In visual art, mixed media is an artwork in which more than one medium or material has been employed. Assemblages and collages are two common examples of art using different media that will make use of different materials including cloth, paper, wood and found objects.
Mixed media art, a visual art, is distinguished from multimedia art which combines visual art with non-visual elements, such as recorded sound, literature, drama, dance, motion graphics, music, or interactivity.
History of mixed mediaEdit
The first modern artwork to be considered mixed media is Pablo Picasso's 1912 collage Still Life with Chair Caning, which used paper, cloth, paint and rope causing a pseudo-3D effect. Due to the influence of movements like Cubism and Dada, mixed-media grew in popularity throughout the 20th century with artists like Henri Matisse, Joseph Cornell, Jean Dubuffet, and Ellsworth Kelly adopting it. This led to further innovations like installations in the late 20th century. Mixed media continues to be a popular form for artists, with different forms like wet media and markings being explored.
Types of mixed-media artEdit
Mixed media art can be differentiated into distinct types, some of which are:
Collage: This is an art form which involves combining different materials like ribbons, newspaper clippings, photographs etc. to create a new whole. While it was a sporadic practice in antiquity, it became a fundamental part of modern art in the early 20th century, due to the efforts of Braque and Picasso. 
Found object art: These are objects that are found and used by artists and incorporated into artworks because of their perceived artistic value. It was popularized by the conceptual artist Marcel Duchamp.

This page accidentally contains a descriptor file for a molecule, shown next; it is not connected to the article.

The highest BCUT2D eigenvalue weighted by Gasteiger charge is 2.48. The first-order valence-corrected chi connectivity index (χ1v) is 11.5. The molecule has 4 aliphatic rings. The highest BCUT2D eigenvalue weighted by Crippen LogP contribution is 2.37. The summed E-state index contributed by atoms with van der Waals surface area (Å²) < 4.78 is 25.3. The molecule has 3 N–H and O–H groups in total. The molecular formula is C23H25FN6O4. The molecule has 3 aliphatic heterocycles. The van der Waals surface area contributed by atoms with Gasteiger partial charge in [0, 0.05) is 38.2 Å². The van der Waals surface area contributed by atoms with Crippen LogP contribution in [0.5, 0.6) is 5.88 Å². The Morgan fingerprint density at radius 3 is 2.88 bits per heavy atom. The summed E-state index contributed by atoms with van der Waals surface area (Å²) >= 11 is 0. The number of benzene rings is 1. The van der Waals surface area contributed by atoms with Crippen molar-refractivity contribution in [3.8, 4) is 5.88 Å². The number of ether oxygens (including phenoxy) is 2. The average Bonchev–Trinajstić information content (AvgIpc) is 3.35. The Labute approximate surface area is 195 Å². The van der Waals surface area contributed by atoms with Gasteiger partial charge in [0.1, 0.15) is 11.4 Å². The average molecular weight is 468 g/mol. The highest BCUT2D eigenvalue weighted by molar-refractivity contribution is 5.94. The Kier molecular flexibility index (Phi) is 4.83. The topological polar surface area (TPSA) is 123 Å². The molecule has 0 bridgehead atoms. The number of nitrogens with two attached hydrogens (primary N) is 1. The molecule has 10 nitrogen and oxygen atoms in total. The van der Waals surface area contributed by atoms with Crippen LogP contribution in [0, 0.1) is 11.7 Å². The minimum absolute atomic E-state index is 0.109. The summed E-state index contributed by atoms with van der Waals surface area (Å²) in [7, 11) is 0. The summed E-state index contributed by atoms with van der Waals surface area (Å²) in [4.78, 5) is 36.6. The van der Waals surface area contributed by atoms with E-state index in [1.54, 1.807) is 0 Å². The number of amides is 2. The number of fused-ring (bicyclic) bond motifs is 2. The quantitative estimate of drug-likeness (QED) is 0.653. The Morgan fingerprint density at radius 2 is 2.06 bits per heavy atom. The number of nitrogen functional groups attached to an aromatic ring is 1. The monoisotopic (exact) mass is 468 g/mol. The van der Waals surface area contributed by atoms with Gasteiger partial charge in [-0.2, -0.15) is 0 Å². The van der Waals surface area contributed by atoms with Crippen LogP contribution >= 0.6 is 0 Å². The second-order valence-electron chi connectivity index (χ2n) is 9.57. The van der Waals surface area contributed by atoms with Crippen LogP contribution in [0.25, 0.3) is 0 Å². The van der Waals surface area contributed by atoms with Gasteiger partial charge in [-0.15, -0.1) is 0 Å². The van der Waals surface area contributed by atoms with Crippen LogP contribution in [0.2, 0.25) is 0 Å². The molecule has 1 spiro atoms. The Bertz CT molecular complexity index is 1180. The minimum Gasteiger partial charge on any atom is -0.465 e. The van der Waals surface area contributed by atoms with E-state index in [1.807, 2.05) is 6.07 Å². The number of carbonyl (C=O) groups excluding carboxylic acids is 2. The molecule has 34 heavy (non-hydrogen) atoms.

Altered books: This is a specific form where the artist will reuse a book by modifying/altering it physically for use in the work. This can involve physically cutting and pasting pages to change the contents of the book or using the materials of the book as contents for an art piece.
Examples of mixed-media artworkEdit
Still Life with Chair Caning: Picasso's piece depicts what can be seen as a table with a cut lemon, a knife, a napkin and a newspaper among other discernible objects. It is elliptical (with speculation that the work itself could be depicting a porthole) and has actual rope used for forming its edge. Paper and cloth are used for the objects present on the table.
Angel of Anarchy: Eileen Agar's 1937 sculpture is a modified bust of Joseph Bard, which was covered by paper and fur. When this was lost, she made a 1940 variation which shrouded and blinded the figure with feathers, beads and cloth creating an entirely different perspective on the sculpture.
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